Reading the various articles about Minneapolis police attempting to suppress protest and, significantly, working particularly hard to prevent people from videotaping police response to protests, I had a terrifying thought.
Reading the various articles about Minneapolis police attempting to suppress protest and, significantly, working particularly hard to prevent people from videotaping police response to protests, I had a terrifying thought.
So they're saying that Hurricane Gustav may be worse than Katrina as far as the southeastern U.S. is concerned. Well, first of all, I'm offended that yet again the national coverage is exclusively about New Orleans, as if the millions of people in other parts of the area weren't worth mentioning, except as afterthoughts implied by several sentences about possible damage to oil drilling facilities.
Have y'all read Heavy Weather yet? You really should.
But that's not my main point.
My main point is that, looking at what is happening down there, it seems pretty obvious to me that the majority of the people down there should be letting go of their very conception of what a home is.
Plenty of people by now have discussed the idea of converting large parts of that area back to wetlands and I'm all for that. But for those who intend to continue living there, it's past time that they let go of stick construction once and for all. If they're on the highlands, they should be looking at monolithic approaches like double walled AAC or flat out cast concrete. As for everybody else? Well, the housing projects defy my understanding but as for single family homes, maybe their children will start building big, heavy duty slabs, put flooring on them that can withstand exposure to the elements but looks pretty, and simply bloody well put quick-assembly structures like yurts or others on them.
Because as I look at the endless cycle of people using up, what, thirty or forty sheets of plywood and assorted other materials every time there's a storm, taking a day or three just to get all this stuff in place, I find myself thinking that with that amount of time being spent and nowhere near that much waste, they could easily take out most of their furniture, roll a few heavy pieces into a small hardened shed, pack the rest into a trailer, and disassemble a dynamic structure like a yurt or one of the Fuller-derived variants.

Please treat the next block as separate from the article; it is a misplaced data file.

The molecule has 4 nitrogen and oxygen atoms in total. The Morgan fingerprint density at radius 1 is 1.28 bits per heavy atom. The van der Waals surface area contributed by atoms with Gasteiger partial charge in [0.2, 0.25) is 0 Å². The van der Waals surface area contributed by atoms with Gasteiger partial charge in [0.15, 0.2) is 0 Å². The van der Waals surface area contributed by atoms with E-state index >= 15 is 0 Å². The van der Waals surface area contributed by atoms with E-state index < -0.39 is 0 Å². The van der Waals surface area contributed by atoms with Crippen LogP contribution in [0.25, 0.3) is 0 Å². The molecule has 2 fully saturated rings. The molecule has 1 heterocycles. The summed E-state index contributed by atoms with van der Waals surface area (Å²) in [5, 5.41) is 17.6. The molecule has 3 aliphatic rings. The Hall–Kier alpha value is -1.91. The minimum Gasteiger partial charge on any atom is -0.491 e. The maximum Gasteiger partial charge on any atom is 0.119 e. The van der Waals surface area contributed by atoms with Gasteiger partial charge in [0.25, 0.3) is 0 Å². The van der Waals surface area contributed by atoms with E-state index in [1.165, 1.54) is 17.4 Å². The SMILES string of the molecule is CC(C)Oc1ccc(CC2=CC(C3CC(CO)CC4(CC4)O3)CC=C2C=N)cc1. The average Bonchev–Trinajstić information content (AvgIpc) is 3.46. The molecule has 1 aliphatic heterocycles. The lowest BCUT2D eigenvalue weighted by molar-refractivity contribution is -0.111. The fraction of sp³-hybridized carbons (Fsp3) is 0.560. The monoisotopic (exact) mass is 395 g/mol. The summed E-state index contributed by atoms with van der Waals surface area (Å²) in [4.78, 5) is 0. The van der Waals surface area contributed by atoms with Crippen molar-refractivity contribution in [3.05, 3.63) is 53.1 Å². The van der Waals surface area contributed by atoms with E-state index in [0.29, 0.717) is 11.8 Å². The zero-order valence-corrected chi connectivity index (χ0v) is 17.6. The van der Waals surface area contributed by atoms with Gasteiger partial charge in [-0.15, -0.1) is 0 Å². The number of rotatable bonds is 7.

If you look at what is built for things like Burning Man these days, you'll find that such structures have now been designed to be able to be thousands of square feet, insulated, opaque or transparent as desired, and so on. So don't assume that I'm talking about some tiny, low-ceilinged, hippie contraption of boiled wool and rough-cut wood.
Anyway, I have a cold so I'm not up for detailed plans or links. So I'll leave you with one possible approach.
Heavy duty slab with one ten foot by twelve foot reinforced concrete room. This room is quite literally sealable watertight and contains all services, including the boiler, HVAC, and junction box. It's lined with built-in shelves. The bathroom and kitchen back onto it, with concrete overhangs above them. Instead of kitchen cupboards, the homeowners mostly have racks of Metro shelving or equivalent on heavy duty wheels. Even the sink and stove (electric) are on wheels if they cannot be built in. (My old friend James Hong did this quite successfully and beautifully about twenty years ago. But, back then it sure helped that he's a trained architect and experienced contractor.)
Most of the house lighting is 24 volt DC, as are all appliances. A 200 Watt solar panel is mounted on top of the concrete room and can be folded flush with the roof fastened down. A passive solar hot water heating system is built around two more panels, also designed to be folded flat and locked in place during storms. Not only does solar work very well with 24 volt, it also means that if the power goes out before they leave or is still down when they get back, they won't exactly be running projection TVs, but they'll get by.
The rest of the house is fabric on frame, except for the front door and a couple of floor-to-ceiling windows, which are mounted for quick removal into low connectors flush with the slab. The fabric is all rip stop. For those of you who haven't seen modern rip-stop, you might be surprised at just how tough it can be. Suffice to say that a burglar can't just drop by with a sheath knife, cut a way in, and take everything. Personally, I'm partial to the idea of the entire house having an external wall about eighteen inches high of cinderblock covered in brick or something equally durable on which the frame mounts, but that's just me.